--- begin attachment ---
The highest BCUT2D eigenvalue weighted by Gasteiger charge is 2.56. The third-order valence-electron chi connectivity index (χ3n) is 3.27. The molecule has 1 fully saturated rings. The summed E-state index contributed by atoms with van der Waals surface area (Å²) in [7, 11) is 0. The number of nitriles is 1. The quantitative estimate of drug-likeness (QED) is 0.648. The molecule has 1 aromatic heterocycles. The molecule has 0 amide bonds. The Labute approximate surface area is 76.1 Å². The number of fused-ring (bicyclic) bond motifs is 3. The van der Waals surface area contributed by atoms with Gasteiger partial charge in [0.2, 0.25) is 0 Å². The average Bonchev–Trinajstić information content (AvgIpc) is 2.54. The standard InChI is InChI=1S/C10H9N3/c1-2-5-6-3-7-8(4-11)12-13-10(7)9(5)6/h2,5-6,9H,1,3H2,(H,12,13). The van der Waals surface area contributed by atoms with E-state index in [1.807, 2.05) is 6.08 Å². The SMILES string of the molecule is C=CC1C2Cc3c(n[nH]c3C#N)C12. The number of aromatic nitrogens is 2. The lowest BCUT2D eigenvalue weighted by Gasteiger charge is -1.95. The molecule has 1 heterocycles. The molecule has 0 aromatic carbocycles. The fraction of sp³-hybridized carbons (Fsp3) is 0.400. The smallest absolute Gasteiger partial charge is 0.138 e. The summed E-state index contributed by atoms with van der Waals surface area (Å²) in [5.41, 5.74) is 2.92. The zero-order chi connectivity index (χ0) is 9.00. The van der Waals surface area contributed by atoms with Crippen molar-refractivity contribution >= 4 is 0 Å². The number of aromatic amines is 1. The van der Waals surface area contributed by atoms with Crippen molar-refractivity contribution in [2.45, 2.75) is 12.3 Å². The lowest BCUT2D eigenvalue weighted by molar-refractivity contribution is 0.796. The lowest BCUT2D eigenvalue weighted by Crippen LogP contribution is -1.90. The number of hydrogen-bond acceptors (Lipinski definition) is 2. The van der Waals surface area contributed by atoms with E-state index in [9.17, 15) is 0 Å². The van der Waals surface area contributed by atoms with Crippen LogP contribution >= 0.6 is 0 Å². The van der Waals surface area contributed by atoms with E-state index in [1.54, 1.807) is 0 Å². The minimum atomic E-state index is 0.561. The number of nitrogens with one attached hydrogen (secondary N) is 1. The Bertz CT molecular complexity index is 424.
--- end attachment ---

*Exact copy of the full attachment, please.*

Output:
The highest BCUT2D eigenvalue weighted by Gasteiger charge is 2.56. The third-order valence-electron chi connectivity index (χ3n) is 3.27. The molecule has 1 fully saturated rings. The summed E-state index contributed by atoms with van der Waals surface area (Å²) in [7, 11) is 0. The number of nitriles is 1. The quantitative estimate of drug-likeness (QED) is 0.648. The molecule has 1 aromatic heterocycles. The molecule has 0 amide bonds. The Labute approximate surface area is 76.1 Å². The number of fused-ring (bicyclic) bond motifs is 3. The van der Waals surface area contributed by atoms with Gasteiger partial charge in [0.2, 0.25) is 0 Å². The average Bonchev–Trinajstić information content (AvgIpc) is 2.54. The standard InChI is InChI=1S/C10H9N3/c1-2-5-6-3-7-8(4-11)12-13-10(7)9(5)6/h2,5-6,9H,1,3H2,(H,12,13). The van der Waals surface area contributed by atoms with E-state index in [1.807, 2.05) is 6.08 Å². The SMILES string of the molecule is C=CC1C2Cc3c(n[nH]c3C#N)C12. The number of aromatic nitrogens is 2. The lowest BCUT2D eigenvalue weighted by Gasteiger charge is -1.95. The molecule has 1 heterocycles. The molecule has 0 aromatic carbocycles. The fraction of sp³-hybridized carbons (Fsp3) is 0.400. The smallest absolute Gasteiger partial charge is 0.138 e. The summed E-state index contributed by atoms with van der Waals surface area (Å²) in [5.41, 5.74) is 2.92. The zero-order chi connectivity index (χ0) is 9.00. The van der Waals surface area contributed by atoms with Crippen molar-refractivity contribution >= 4 is 0 Å². The number of aromatic amines is 1. The van der Waals surface area contributed by atoms with Crippen molar-refractivity contribution in [2.45, 2.75) is 12.3 Å². The lowest BCUT2D eigenvalue weighted by molar-refractivity contribution is 0.796. The lowest BCUT2D eigenvalue weighted by Crippen LogP contribution is -1.90. The number of hydrogen-bond acceptors (Lipinski definition) is 2. The van der Waals surface area contributed by atoms with E-state index in [9.17, 15) is 0 Å². The van der Waals surface area contributed by atoms with Crippen LogP contribution >= 0.6 is 0 Å². The van der Waals surface area contributed by atoms with E-state index in [1.54, 1.807) is 0 Å². The minimum atomic E-state index is 0.561. The number of nitrogens with one attached hydrogen (secondary N) is 1. The Bertz CT molecular complexity index is 424.